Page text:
I couldn’t help but laugh at this description of how the special envoy for Afghanistan and Pakistan, Richard Holbrooke, boasted of coming up with the term, “AfPak” to summarize our strategy for fighting terrorism in that area of the world. Holbrooke repeatedly said it to make sure a reporter used it. It’s sort of like when I’m on a date I accidentally drop a fifty dollar bill and nonchalantly pick it up. If her heart doesn’t melt, I drop a hundred dollar bill. If that doesn’t work, I drop a rubber-banded wad of North Korean counterfeit money to try to get a reaction. If that doesn’t work, then I know my game is up and I leave her with the bill.
Check out how Helene Cooper of the New York Times describes her account of discussing the term with Holbrooke:
“Ambassador Holbrooke takes great pride in having invented the word ‘AfPak,’ Cooper said. “A few years ago, I was interviewing him for a piece I was working on on Afghanistan, and he kept going on, ‘AfPak, AfPak, AfPak.’ And it was just sort of like white noise, and I kept ignoring it, and I was like, ‘Yeah, whatever.’ I got off the phone and the next day he called me before my story had run, and he said, ‘Your story really needs to use the word AfPak.’ And I said, ‘What are you going on about?’ And he said, ‘No, seriously: AfPak is going to be big.”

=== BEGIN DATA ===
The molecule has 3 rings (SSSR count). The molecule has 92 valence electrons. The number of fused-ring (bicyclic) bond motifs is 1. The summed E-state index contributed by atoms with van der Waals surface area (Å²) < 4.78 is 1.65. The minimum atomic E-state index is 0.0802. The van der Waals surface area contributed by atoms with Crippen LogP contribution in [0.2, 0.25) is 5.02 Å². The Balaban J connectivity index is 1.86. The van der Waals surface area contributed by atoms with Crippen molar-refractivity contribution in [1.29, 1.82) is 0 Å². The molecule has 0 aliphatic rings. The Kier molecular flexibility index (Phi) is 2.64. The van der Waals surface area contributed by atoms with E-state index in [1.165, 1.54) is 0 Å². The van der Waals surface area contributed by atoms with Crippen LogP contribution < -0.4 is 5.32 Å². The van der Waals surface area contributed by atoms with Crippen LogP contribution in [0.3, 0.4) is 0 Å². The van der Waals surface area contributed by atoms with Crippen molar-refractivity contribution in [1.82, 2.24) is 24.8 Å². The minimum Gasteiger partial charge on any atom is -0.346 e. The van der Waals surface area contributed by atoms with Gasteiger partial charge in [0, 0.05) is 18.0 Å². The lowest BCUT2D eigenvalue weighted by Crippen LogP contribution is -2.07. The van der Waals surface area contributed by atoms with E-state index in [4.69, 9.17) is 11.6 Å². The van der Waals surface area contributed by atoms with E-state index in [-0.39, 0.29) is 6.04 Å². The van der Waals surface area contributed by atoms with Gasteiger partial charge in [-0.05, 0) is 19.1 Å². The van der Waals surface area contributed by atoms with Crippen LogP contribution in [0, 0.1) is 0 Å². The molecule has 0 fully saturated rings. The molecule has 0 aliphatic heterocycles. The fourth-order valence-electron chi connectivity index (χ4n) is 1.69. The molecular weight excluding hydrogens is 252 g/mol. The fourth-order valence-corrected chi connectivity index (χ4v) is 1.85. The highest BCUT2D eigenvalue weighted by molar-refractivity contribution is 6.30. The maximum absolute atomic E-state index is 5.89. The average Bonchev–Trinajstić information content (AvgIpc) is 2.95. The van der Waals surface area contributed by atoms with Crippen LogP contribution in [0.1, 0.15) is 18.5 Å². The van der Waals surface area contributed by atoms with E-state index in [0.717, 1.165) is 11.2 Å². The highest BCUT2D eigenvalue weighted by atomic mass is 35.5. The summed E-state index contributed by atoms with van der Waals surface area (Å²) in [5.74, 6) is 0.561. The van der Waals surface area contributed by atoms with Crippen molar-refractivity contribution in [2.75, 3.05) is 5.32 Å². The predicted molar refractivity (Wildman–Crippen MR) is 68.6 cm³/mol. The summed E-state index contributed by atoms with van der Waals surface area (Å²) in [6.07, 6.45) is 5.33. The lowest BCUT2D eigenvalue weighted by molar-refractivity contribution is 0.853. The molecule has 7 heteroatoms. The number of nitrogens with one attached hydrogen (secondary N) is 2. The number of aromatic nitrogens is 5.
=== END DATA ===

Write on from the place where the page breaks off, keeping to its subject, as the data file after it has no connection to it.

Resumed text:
Unfortunately for Holbrooke, “AfPak” has gone the way of pogs, ska, and Tila Tequila. The Obama Administration has decided to drop the term from its vocabulary due to some whining from the Pakistanis.
I am a big fan of the catchy term. It appropriately places much of the responsibility for the war in Afghanistan on Pakistan’s shoulders and is effective in educating the public on the dynamics of the situation, which is a very difficult task in today’s 30-second news culture. If Pakistan doesn’t like being coupled with Afghanistan into a single term to define our strategy, then maybe they should eliminate the extremist safe havens on their soil that caused the term to be created in the first place.